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Volume 407: debated on Thursday 19 June 2003

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To ask the Secretary of State for Health how many people were treated for diabetes (a) in England and (b) in each constituency in the last year for which figures are available. [118721]

I regret that this information is not available in the format requested. However, an estimated 1.3 million people in England have diagnosed diabetes. A population of 100,000 would be expected to include between 2,000 and 3,000 people with diabetes.

To ask the Secretary of State for Health what his target is for the number of diabetes specialists per head of population; what the current ratio is; and if he will make a statement. [118874]

Targets are not set centrally with regard to numbers of specialists per head of population.The table shows the number of Hospital medical staff and consultants with a specialty in endocrinology and diabetes mellitus per head of population. It also shows the figure per 100,000 head of population, which is the standard ratio used by the Department.

England, as at 30 September 2001NumberPer head of population1Per 100,000 head of population2
All Grades9870.000022.0
1 Figures are rounded to 5 decimal places
2 Figures are rounded to 2 decimal places


Department of Health Medical and Dental Workforce Census. 2001 ONS Population Census.

Current workforce projections suggest that, by September 2004, there may be around 160 additional trained specialists available to take up consultant posts in endocrinology and diabetes mellitus, over a 2,000 baseline of 410.

The national service framework for diabetes delivery strategy, published this year, calls for an examination of the workforce needed to deliver high quality diabetes care. Diabetes care, like many other conditions, relies on the valuable contribution of a wide range of staff as well as consultants. Combined with new ways of working, increasing numbers of staff will help to improve the experience of people with diabetes.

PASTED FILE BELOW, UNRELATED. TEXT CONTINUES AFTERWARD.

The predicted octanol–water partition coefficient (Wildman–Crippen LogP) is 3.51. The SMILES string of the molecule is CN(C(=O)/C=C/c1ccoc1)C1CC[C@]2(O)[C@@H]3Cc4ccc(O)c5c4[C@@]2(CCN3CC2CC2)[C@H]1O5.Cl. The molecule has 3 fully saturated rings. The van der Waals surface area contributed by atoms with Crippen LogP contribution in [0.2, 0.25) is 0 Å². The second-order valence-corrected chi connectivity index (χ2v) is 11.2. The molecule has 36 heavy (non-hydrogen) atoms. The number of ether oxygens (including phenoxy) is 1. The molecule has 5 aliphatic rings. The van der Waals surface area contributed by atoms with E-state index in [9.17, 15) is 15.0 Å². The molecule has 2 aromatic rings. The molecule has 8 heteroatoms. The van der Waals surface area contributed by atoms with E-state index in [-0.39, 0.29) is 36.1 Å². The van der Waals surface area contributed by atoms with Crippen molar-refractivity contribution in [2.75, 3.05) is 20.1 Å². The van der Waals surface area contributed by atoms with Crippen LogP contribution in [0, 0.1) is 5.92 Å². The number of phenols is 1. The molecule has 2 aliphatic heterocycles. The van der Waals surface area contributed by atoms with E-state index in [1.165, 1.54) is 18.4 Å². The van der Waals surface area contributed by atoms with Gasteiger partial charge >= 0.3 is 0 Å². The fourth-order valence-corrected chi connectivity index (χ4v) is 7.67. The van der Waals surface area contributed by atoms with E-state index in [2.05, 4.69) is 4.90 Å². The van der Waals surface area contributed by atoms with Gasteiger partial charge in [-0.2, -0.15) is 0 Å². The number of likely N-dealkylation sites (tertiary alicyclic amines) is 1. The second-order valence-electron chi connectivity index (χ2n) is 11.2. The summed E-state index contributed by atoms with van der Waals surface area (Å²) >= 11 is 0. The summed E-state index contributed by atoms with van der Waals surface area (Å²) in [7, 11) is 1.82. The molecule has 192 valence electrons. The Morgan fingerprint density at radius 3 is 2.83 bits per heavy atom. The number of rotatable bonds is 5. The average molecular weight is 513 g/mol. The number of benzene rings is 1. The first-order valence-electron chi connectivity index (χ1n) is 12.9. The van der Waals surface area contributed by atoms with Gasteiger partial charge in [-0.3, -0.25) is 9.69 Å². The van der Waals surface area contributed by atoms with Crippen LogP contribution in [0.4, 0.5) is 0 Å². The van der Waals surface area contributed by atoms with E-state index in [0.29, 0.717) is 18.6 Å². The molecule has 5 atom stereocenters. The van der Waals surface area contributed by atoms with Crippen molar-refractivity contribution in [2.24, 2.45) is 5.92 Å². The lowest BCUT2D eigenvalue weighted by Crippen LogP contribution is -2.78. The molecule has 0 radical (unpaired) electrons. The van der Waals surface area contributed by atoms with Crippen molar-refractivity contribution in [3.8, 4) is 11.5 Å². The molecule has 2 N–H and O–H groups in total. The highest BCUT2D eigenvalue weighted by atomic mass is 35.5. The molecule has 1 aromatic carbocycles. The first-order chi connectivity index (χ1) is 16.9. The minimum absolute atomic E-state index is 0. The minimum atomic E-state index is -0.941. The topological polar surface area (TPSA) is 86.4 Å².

The national service framework for diabetes delivery strategy is available in the Library.

To ask the Secretary of State for Health what his policy is on the number of diabetes specialists needed to cover the (a) Essex Strategic Health Authority and (b) Essex Rivers Healthcare Trust areas; and how many of the diabetes specialist posts are filled. [118878]

The Department of Health does not set local targets for the number of diabetes specialists. It is for primary care trusts to decide the best approach to delivering the national standards to the communities they serve. Likewise, data on the local distribution of diabetes specialists are not held centrally.Government policy on diabetes is set out in the national service framework for diabetes delivery strategy, published this year. A copy of this is available in the Library.

To ask the Secretary of State for Health (1) what estimate he has made of the medical advantages of the provision of insulin pump therapy for type I diabetics; [119376](2) what plans he has to make insulin pumps and infusion kits free of charge for diabetics who require them for medical reasons; [119377](3) when he expects to implement the guidance provided by NICE on insulin pump therapy; [119378](4) which health authorities provide insulin pump therapy at no cost; [119379](5) what estimates he has made of

(a) the numbers of type I diabetics who require insulin pump therapy and (b) the costs of providing this service free of charge. [119380]

[holding answer 16 June 2003]: The National Institute for Clinical Excellence (NICE) issued its full guidance on the use of continuous subcutaneous insulin infusion for diabetes in February 2003. The guidance states that insulin pump therapy is an option for some people with type 1 diabetes. Health professionals are expected to take full account of this guidance when exercising their clinical judgment. Hospital consultants may prescribe equipment such as insulin pumps as part of national health service treatment. It is for the NHS locally to make decisions about the best use of its resources on the basis of its priorities and needs.